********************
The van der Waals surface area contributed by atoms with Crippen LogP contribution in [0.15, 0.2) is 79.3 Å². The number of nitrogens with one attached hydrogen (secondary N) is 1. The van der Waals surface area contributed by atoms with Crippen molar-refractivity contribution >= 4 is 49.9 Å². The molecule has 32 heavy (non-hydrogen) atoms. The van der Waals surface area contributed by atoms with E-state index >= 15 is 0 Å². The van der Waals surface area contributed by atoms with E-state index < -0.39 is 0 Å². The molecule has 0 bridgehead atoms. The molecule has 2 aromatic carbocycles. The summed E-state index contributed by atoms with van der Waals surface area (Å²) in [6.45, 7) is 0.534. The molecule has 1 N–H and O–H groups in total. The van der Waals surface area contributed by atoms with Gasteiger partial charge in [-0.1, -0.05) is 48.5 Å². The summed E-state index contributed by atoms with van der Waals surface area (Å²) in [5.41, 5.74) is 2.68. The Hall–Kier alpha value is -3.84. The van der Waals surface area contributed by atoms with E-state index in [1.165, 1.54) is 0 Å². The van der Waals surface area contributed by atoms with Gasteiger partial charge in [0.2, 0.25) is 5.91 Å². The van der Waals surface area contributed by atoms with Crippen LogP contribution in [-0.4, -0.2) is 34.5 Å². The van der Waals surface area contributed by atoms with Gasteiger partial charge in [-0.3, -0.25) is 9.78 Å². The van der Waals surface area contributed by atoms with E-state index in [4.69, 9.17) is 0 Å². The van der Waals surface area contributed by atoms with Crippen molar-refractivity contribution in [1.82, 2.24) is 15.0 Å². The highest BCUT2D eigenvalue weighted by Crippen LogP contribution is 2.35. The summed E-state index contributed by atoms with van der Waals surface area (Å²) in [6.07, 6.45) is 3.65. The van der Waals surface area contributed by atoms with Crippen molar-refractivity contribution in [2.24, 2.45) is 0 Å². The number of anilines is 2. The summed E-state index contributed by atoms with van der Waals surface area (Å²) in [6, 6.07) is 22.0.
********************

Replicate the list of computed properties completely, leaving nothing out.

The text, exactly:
The van der Waals surface area contributed by atoms with Crippen LogP contribution in [0.15, 0.2) is 79.3 Å². The number of nitrogens with one attached hydrogen (secondary N) is 1. The van der Waals surface area contributed by atoms with Crippen molar-refractivity contribution >= 4 is 49.9 Å². The molecule has 32 heavy (non-hydrogen) atoms. The van der Waals surface area contributed by atoms with E-state index >= 15 is 0 Å². The van der Waals surface area contributed by atoms with E-state index < -0.39 is 0 Å². The molecule has 0 bridgehead atoms. The molecule has 2 aromatic carbocycles. The summed E-state index contributed by atoms with van der Waals surface area (Å²) in [6.45, 7) is 0.534. The molecule has 1 N–H and O–H groups in total. The van der Waals surface area contributed by atoms with Gasteiger partial charge in [-0.1, -0.05) is 48.5 Å². The summed E-state index contributed by atoms with van der Waals surface area (Å²) in [5.41, 5.74) is 2.68. The Hall–Kier alpha value is -3.84. The van der Waals surface area contributed by atoms with E-state index in [1.165, 1.54) is 0 Å². The van der Waals surface area contributed by atoms with Gasteiger partial charge in [0.2, 0.25) is 5.91 Å². The van der Waals surface area contributed by atoms with Crippen LogP contribution in [-0.4, -0.2) is 34.5 Å². The van der Waals surface area contributed by atoms with Gasteiger partial charge in [-0.3, -0.25) is 9.78 Å². The van der Waals surface area contributed by atoms with E-state index in [4.69, 9.17) is 0 Å². The van der Waals surface area contributed by atoms with Crippen molar-refractivity contribution in [1.82, 2.24) is 15.0 Å². The highest BCUT2D eigenvalue weighted by Crippen LogP contribution is 2.35. The summed E-state index contributed by atoms with van der Waals surface area (Å²) in [6.07, 6.45) is 3.65. The van der Waals surface area contributed by atoms with Crippen molar-refractivity contribution in [2.24, 2.45) is 0 Å². The number of anilines is 2. The summed E-state index contributed by atoms with van der Waals surface area (Å²) in [6, 6.07) is 22.0.